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Article
Publication date: 28 August 2018

Keri Hoy, Sarah Parsons and Hanna Kovshoff

The primary to secondary school transition can have a significant and long-lasting impact on young people. Autistic children are particularly vulnerable to negative transition…

2012

Abstract

Purpose

The primary to secondary school transition can have a significant and long-lasting impact on young people. Autistic children are particularly vulnerable to negative transition experiences; however, there is a lack of research examining effective practices and provision for these pupils. This case study involves a mainstream secondary school in the South of England, which has a dedicated Learning Support base. The purpose of this paper is to collect qualitative data on experiences of the primary to secondary school transition from multiple stakeholders.

Design/methodology/approach

A photovoice activity followed by a semi-structured interview was conducted with five autistic pupils aged 12–16 years; semi-structured interviews were also carried out with six parents and four teachers.

Findings

Five key themes emerged from the data in relation to effective practices: inclusion, child-centred approach, familiarisation, visual supports and communication and consistency.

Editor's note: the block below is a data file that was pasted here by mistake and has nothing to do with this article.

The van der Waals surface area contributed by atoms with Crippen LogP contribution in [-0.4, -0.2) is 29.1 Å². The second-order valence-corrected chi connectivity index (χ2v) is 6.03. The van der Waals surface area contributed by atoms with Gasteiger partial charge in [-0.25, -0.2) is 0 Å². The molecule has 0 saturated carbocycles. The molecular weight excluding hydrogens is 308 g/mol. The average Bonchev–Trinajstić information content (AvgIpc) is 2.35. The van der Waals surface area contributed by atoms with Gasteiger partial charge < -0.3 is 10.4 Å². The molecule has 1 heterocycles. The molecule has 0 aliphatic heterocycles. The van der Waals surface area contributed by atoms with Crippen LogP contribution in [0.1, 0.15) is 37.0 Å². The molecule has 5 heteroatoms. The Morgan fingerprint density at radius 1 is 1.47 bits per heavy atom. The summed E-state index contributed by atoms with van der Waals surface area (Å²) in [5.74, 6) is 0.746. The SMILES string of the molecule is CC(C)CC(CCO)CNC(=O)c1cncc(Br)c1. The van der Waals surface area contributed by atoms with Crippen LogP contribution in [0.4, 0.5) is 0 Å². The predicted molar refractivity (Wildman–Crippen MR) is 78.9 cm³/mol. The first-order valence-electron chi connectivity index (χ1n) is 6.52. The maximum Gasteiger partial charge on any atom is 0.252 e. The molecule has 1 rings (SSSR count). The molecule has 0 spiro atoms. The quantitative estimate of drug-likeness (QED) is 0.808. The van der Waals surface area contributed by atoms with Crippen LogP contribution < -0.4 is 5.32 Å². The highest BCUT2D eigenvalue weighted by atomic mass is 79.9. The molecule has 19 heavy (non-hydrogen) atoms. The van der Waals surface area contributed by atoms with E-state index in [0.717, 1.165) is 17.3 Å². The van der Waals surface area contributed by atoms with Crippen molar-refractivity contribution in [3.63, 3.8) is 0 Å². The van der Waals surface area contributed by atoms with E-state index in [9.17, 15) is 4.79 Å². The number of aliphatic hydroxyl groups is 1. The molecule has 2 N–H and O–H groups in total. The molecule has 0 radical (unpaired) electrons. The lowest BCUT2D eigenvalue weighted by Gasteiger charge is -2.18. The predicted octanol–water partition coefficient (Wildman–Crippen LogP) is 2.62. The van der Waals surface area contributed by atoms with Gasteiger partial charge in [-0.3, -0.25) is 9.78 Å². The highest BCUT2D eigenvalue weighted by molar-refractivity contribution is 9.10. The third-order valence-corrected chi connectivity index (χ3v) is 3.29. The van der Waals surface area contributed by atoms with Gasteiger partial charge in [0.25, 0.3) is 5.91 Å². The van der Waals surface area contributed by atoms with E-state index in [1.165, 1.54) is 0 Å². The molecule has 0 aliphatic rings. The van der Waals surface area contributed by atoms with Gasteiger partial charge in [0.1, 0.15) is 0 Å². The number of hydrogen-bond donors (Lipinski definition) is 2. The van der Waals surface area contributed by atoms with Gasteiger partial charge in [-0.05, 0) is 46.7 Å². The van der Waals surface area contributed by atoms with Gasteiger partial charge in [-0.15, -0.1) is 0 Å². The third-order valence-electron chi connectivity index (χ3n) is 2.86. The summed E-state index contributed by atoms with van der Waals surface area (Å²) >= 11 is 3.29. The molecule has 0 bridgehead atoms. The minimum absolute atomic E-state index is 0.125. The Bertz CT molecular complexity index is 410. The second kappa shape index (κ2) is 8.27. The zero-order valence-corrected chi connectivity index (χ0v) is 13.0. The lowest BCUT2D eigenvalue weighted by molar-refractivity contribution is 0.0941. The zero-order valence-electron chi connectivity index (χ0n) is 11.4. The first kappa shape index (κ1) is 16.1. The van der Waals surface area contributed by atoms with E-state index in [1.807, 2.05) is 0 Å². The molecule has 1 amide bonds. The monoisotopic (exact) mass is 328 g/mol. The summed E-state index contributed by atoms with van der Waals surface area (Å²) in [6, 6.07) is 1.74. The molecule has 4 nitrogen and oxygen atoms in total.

Research limitations/implications

As a small-scale case study, there are limitations regarding generalisation. However, this research illuminates transition practices that are experienced as effective by autistic children, their families and teachers.

Practical implications

Practical implications related to each of these themes are highlighted. These implications are important in the context of the mandatory responsibilities of schools in England to include the voices of children and young people with special educational needs in decisions about their education.

Originality/value

The findings challenge a rights-based approach to inclusion and illustrate the importance of a needs-based approach which appropriately recognises and understands what autism means for children, their families and the teachers who support them.

Details

Advances in Autism, vol. 4 no. 4
Type: Research Article
ISSN: 2056-3868

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